4. Questions. Remember the no informational meetings rule? You should walk into any meeting with a list of questions you need the group you’ve gathered to discuss and, perhaps, answer. After all, if you’re just conveying information, you sent a memo, right? And if you just need one person’s thoughts, you went to that person and talked to her directly, right?
  5. Listening. Who should do the majority of the talking? If you say, “Me Me Me! It’s all about me!”, review the above point. You’re there to ask questions and facilitate discussion. That means less talking, more listening. And make sure you’ve asked someone you trust to take notes, because it’s really hard to facilitate a discussion AND take good notes at the same time.
  6. Action Items. Gathering a bunch of people for an hour or two is expensive. Next time you’re sitting there online with your Brady Bunch squares, do a quick back-of-the-envelope calculation of the salaries+benefits (which are generally about 1/3 of salary) of yourself and all the other squares. Then ponder the opportunity costs for a moment – what ELSE could those people have been doing? You better make damn sure that when you leave, everyone knows what her marching orders are and when they’re supposed to be fulfilled. Sending a follow up email to all the meeting participants with “this is what we all agreed we’d do, this is who agreed to do each thing, and this is when we agreed it would be done by” earns you a gold star.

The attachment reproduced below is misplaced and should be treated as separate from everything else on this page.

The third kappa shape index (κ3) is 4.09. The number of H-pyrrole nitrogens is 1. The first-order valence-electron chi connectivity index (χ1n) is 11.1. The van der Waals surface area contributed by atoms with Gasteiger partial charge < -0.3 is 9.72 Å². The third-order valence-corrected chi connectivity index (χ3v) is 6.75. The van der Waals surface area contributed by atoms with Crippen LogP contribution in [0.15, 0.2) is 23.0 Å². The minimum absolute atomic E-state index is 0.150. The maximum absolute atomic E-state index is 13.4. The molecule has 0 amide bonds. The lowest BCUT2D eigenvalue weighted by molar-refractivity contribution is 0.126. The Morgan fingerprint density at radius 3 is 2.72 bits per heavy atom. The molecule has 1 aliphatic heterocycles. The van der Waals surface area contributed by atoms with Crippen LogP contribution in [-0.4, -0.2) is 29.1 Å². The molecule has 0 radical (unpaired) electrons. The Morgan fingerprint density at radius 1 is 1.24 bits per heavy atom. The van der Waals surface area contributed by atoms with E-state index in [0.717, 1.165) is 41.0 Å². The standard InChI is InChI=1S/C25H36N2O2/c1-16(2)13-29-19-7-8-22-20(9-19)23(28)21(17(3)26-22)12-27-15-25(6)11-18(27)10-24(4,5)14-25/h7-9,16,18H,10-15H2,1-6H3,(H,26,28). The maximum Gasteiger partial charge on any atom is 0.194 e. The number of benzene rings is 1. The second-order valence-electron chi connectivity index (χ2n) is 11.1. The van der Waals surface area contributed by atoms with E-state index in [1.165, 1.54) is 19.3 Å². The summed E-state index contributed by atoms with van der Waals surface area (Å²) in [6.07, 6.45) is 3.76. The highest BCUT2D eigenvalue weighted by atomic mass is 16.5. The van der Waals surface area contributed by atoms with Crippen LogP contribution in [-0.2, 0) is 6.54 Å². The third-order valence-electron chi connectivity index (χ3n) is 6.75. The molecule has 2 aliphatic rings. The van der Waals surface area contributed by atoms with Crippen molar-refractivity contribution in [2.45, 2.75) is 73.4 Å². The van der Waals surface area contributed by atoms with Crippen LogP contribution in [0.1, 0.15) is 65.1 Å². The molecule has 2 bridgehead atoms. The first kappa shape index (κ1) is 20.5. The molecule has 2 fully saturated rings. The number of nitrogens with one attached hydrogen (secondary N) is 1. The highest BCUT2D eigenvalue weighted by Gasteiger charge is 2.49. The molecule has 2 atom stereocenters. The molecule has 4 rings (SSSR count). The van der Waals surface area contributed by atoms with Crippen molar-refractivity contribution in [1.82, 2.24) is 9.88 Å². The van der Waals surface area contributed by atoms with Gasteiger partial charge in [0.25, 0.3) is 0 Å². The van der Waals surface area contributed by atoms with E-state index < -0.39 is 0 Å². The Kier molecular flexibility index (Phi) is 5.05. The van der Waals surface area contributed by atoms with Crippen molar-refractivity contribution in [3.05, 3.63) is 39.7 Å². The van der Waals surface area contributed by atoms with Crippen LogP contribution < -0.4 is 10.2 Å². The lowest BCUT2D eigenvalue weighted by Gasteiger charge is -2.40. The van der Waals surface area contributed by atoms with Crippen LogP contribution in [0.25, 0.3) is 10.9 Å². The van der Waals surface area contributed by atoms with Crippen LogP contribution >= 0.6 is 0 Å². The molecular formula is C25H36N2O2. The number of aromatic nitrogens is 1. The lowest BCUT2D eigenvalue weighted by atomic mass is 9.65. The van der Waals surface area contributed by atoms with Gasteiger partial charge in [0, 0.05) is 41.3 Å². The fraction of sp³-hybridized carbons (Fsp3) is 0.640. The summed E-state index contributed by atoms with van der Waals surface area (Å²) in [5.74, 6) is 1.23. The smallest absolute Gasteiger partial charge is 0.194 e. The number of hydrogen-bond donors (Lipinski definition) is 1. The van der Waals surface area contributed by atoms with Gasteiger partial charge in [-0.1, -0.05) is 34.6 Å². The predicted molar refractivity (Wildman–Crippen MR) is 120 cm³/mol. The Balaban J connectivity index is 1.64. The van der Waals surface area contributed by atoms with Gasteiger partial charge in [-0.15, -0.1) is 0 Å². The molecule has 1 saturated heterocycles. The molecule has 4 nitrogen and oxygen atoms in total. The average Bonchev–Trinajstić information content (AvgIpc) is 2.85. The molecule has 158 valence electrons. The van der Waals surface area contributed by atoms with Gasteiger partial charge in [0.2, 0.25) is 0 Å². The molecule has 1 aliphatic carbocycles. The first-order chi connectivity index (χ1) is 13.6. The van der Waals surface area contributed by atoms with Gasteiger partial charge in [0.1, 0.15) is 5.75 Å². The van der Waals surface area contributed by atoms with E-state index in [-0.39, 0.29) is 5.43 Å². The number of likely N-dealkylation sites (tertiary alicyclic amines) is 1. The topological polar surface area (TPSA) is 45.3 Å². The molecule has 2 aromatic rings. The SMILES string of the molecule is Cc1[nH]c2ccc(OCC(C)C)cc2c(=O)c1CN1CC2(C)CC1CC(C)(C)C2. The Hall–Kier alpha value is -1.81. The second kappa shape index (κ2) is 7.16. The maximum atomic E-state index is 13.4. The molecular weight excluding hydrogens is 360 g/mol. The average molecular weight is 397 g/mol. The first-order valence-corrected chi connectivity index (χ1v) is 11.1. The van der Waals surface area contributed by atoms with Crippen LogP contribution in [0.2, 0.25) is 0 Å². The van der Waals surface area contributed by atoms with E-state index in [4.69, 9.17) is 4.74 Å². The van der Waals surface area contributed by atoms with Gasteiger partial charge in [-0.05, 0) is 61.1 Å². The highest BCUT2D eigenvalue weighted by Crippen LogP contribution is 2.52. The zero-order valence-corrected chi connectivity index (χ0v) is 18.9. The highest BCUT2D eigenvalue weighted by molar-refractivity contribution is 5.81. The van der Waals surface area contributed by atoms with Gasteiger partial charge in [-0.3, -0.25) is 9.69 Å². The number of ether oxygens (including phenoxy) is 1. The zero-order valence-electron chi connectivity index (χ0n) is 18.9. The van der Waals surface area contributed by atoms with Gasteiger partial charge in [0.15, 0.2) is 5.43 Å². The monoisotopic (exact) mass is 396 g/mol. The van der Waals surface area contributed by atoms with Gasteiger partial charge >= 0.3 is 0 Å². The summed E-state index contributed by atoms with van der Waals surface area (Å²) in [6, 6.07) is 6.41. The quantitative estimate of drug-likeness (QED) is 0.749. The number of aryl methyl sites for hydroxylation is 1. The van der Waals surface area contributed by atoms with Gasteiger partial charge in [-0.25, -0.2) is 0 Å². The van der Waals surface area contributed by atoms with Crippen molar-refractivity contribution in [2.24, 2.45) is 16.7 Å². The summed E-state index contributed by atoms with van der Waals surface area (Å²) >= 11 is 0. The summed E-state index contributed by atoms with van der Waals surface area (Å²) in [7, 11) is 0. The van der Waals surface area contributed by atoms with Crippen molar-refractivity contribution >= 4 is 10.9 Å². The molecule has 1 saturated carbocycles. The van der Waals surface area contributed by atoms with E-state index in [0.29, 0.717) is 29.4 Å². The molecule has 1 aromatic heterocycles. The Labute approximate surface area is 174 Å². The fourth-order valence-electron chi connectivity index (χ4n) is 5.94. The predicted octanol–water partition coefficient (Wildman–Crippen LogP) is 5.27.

Got any favorite tips to convene like a rockstar? Share ’em in the comments.

Photo by Magnet.me on Unsplash

Generative AI, Associations, Ethics, and Regulation

Maddie Grant (PROPEL), Jennifer Yarrish (AARP), Paul Roetzer (Marketing AI Institute), and I recently had a great conversation about associations’ role in the ethics of generative AI and in regulation of the technology for UST Education.

Topics we addressed included:

  • What are the critical ethical concerns related to the creation and use of generative AI tools?
  • AI has been all around us for years. What’s different about the generative AI tools that are now available to us?
  • What’s happening with regulation of generative AI tools? What are the concerns about regulating? What are the concerns about NOT regulating?
  • What role should associations be taking with regards to ethical use of generative AI for our internal operations? For member-facing programs, products, and services? For the professions and industries we serve?
  • What role should associations be taking with regards to regulation of generative AI?
  • What are some of the positive possibilities that are facilitated by the rise of generative AI technologies?